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Penny Mordaunt said Brexit was ‘a noble and hopeful act’ – and then sidestepped all of the evidence

Category: Political News,Politics


Arguably it was kind of Penny Mordaunt to schedule her Brexit speech for 8am on Tuesday morning, if only to make it easier for the gathered media to understand their precise role in proceedings, which was to provide a laundry service where the international development secretary could drop off her conscience on the way to cabinet in the hope it might come out clean in the next day’s papers.

It was well delivered, in its way, this latest attempt by a Tory Brexiter to unburden themselves from the heavily soiled consequences of their actions. If its inflections were just right, one imagines it might be because Ms Mordaunt has delivered it many times before, to her bedroom ceiling, wide eyed at 3am.

Perhaps that’s harsh. Perhaps she really does believe this stuff. Brexit, we learnt, not for the first time, “was never about withdrawing from the world, it was about engaging with it more and more directly”.

And yet somehow – and this must really rankle Ms Mordaunt because she could never possibly have foreseen it when she went into a polling booth and voted to leave the European Union a week after a Labour MP had been shot dead by a far-right gunman shouting the words "Britain First" – she said: "There is a danger so-called populism, rising nationalism, protectionism and a lack of trust in the international system are philosophies which [are] seeking to get traction. Many of those who would try to turn us away from those qualities that have secured humanity’s progress have sought to claim victory in the success of the Leave campaign.”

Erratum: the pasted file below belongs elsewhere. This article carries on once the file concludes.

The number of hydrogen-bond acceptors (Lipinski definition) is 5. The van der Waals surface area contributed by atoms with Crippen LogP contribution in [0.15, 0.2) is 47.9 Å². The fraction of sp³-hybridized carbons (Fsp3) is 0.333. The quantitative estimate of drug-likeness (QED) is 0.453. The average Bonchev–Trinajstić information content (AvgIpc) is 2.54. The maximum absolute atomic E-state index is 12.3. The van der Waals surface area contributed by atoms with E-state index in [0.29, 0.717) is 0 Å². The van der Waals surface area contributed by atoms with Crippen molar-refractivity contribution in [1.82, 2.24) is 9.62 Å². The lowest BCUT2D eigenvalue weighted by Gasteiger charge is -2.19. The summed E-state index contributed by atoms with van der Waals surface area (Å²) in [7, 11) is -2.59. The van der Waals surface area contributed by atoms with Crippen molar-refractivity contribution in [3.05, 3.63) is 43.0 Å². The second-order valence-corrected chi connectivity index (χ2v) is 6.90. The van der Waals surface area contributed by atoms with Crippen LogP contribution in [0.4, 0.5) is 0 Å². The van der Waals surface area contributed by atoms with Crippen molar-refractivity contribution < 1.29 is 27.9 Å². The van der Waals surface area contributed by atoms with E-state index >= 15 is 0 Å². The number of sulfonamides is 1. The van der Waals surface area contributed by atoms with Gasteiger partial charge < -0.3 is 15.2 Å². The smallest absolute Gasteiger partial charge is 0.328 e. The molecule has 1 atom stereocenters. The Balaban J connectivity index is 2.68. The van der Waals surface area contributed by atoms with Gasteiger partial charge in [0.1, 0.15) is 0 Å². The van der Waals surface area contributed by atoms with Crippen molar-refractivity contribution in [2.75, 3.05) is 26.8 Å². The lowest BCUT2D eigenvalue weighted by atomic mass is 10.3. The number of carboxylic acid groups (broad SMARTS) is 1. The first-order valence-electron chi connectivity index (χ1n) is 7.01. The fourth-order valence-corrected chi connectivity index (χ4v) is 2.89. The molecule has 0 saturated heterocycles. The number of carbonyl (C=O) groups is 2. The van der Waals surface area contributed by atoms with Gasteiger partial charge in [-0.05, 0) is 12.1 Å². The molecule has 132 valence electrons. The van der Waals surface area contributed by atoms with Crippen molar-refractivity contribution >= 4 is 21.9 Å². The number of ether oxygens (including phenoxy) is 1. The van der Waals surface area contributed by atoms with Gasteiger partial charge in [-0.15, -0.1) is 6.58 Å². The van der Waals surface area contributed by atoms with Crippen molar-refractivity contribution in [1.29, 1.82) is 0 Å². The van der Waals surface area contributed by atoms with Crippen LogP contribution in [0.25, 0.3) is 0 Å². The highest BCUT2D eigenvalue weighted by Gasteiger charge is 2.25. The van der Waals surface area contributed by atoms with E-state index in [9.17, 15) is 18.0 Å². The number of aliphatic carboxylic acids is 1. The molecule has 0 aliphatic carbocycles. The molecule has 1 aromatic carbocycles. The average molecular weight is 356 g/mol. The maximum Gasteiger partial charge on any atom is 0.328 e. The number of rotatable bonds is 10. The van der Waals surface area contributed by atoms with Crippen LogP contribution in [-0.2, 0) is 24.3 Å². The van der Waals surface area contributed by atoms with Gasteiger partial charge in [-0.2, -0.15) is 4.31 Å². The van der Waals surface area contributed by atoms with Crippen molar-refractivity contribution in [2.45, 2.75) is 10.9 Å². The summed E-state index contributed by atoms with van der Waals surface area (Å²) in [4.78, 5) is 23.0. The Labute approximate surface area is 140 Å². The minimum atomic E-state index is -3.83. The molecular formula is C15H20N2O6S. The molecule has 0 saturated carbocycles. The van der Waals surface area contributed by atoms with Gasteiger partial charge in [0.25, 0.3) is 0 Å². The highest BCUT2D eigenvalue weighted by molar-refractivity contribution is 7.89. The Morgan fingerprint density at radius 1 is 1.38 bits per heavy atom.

Indeed they have Penny, indeed they have. And if you’d like just one reason for that, it might be because the Leave campaign of which you speak – and this is not in any way contested – very deliberately rejected all the old, optimistic, Eurosceptic campaign tactics of old: the “Global Britain” stuff, and the “Out and into the World!” slogan that lost by a mile in 1975. Instead, what they did was drive round the country in a bus with lies down the side and then told other lies about Turkey joining the EU, and issued posters with shadowy footprints sneaking into Britain through a back door, left ajar, marked with a British passport.

There are few things more depressing in the world of political analysis than when a politician or a pundit looks at an electoral result and tells you “what the people are telling us”, because it is fundamentally impossible to know, and Ms Mourdant did at least acknowledge that “none of us can look into the souls of our fellow countrymen and women”, before, in her next breath, doing exactly that.

“I can say that during the referendum campaign I spoke to huge numbers of people, about their views and their feelings,” she said. “Many Leave voters were motivated by democracy, by accountable government, and by sovereignty.”

No doubt they were, but, as it happens, I have also spoken to huge numbers of Leave voters about their views and feelings. Like the guy during the immigration speech at Ukip's conference last week who shouted “send them back”.